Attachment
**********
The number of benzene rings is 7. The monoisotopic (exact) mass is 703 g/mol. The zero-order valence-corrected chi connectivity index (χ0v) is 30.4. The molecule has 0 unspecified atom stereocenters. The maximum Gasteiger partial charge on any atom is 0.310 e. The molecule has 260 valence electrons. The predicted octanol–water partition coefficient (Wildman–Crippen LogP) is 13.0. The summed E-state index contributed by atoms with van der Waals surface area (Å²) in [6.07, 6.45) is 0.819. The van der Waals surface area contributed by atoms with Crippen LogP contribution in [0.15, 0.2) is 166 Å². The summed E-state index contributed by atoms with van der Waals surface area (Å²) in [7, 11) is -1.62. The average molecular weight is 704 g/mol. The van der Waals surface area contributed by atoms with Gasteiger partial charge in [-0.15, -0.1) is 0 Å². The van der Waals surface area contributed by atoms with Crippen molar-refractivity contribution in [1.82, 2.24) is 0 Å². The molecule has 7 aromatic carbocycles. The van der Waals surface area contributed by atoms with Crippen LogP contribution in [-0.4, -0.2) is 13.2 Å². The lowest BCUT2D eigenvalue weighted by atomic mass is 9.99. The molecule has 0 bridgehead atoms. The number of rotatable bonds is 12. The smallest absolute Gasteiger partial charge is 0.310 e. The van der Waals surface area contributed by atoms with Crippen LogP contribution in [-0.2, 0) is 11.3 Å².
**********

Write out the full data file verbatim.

The number of benzene rings is 7. The monoisotopic (exact) mass is 703 g/mol. The zero-order valence-corrected chi connectivity index (χ0v) is 30.4. The molecule has 0 unspecified atom stereocenters. The maximum Gasteiger partial charge on any atom is 0.310 e. The molecule has 260 valence electrons. The predicted octanol–water partition coefficient (Wildman–Crippen LogP) is 13.0. The summed E-state index contributed by atoms with van der Waals surface area (Å²) in [6.07, 6.45) is 0.819. The van der Waals surface area contributed by atoms with Crippen LogP contribution in [0.15, 0.2) is 166 Å². The summed E-state index contributed by atoms with van der Waals surface area (Å²) in [7, 11) is -1.62. The average molecular weight is 704 g/mol. The van der Waals surface area contributed by atoms with Gasteiger partial charge in [-0.15, -0.1) is 0 Å². The van der Waals surface area contributed by atoms with Crippen molar-refractivity contribution in [1.82, 2.24) is 0 Å². The molecule has 7 aromatic carbocycles. The van der Waals surface area contributed by atoms with Crippen LogP contribution in [-0.4, -0.2) is 13.2 Å². The lowest BCUT2D eigenvalue weighted by atomic mass is 9.99. The molecule has 0 bridgehead atoms. The number of rotatable bonds is 12. The smallest absolute Gasteiger partial charge is 0.310 e. The van der Waals surface area contributed by atoms with Crippen LogP contribution in [-0.2, 0) is 11.3 Å².